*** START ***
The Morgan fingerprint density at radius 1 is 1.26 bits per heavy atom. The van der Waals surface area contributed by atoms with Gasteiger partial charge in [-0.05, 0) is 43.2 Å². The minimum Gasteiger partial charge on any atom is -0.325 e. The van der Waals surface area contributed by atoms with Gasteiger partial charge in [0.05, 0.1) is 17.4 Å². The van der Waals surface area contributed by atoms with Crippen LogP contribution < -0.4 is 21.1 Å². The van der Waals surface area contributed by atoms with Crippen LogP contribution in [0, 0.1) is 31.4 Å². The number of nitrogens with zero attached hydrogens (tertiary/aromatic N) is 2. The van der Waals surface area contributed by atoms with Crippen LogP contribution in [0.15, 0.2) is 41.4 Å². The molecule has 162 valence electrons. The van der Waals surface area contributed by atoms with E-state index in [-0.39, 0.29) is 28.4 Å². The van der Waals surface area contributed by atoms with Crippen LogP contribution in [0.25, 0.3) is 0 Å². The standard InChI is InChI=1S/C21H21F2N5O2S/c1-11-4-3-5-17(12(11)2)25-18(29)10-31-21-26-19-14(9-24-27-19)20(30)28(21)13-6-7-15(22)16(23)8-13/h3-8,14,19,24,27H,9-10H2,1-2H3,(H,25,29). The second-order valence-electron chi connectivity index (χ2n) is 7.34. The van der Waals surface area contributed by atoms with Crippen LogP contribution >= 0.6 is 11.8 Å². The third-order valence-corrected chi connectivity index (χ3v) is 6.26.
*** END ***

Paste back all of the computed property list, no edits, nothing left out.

The Morgan fingerprint density at radius 1 is 1.26 bits per heavy atom. The van der Waals surface area contributed by atoms with Gasteiger partial charge in [-0.05, 0) is 43.2 Å². The minimum Gasteiger partial charge on any atom is -0.325 e. The van der Waals surface area contributed by atoms with Gasteiger partial charge in [0.05, 0.1) is 17.4 Å². The van der Waals surface area contributed by atoms with Crippen LogP contribution < -0.4 is 21.1 Å². The van der Waals surface area contributed by atoms with Crippen LogP contribution in [0, 0.1) is 31.4 Å². The number of nitrogens with zero attached hydrogens (tertiary/aromatic N) is 2. The van der Waals surface area contributed by atoms with Crippen LogP contribution in [0.15, 0.2) is 41.4 Å². The molecule has 162 valence electrons. The van der Waals surface area contributed by atoms with E-state index in [-0.39, 0.29) is 28.4 Å². The van der Waals surface area contributed by atoms with Crippen LogP contribution in [0.25, 0.3) is 0 Å². The standard InChI is InChI=1S/C21H21F2N5O2S/c1-11-4-3-5-17(12(11)2)25-18(29)10-31-21-26-19-14(9-24-27-19)20(30)28(21)13-6-7-15(22)16(23)8-13/h3-8,14,19,24,27H,9-10H2,1-2H3,(H,25,29). The second-order valence-electron chi connectivity index (χ2n) is 7.34. The van der Waals surface area contributed by atoms with Crippen LogP contribution >= 0.6 is 11.8 Å². The third-order valence-corrected chi connectivity index (χ3v) is 6.26.